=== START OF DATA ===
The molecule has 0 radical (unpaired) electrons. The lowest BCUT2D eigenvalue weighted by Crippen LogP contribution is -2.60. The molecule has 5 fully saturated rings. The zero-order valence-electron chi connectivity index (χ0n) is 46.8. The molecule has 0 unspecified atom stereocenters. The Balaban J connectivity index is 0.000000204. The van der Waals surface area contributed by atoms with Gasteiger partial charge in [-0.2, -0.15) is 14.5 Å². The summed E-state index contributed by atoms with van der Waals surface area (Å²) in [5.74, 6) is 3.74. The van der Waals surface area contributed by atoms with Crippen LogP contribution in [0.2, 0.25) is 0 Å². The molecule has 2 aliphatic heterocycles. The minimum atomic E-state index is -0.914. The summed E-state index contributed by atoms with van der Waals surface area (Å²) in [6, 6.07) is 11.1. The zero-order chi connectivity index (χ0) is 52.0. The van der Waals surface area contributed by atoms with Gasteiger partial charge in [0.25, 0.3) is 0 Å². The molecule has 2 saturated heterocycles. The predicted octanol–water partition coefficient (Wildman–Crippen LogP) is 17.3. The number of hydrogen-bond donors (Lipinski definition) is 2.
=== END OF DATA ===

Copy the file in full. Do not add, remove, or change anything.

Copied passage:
The molecule has 0 radical (unpaired) electrons. The lowest BCUT2D eigenvalue weighted by Crippen LogP contribution is -2.60. The molecule has 5 fully saturated rings. The zero-order valence-electron chi connectivity index (χ0n) is 46.8. The molecule has 0 unspecified atom stereocenters. The Balaban J connectivity index is 0.000000204. The van der Waals surface area contributed by atoms with Gasteiger partial charge in [-0.2, -0.15) is 14.5 Å². The summed E-state index contributed by atoms with van der Waals surface area (Å²) in [5.74, 6) is 3.74. The van der Waals surface area contributed by atoms with Crippen LogP contribution in [0.2, 0.25) is 0 Å². The molecule has 2 aliphatic heterocycles. The minimum atomic E-state index is -0.914. The summed E-state index contributed by atoms with van der Waals surface area (Å²) in [6, 6.07) is 11.1. The zero-order chi connectivity index (χ0) is 52.0. The van der Waals surface area contributed by atoms with Gasteiger partial charge in [0.25, 0.3) is 0 Å². The molecule has 2 saturated heterocycles. The predicted octanol–water partition coefficient (Wildman–Crippen LogP) is 17.3. The number of hydrogen-bond donors (Lipinski definition) is 2.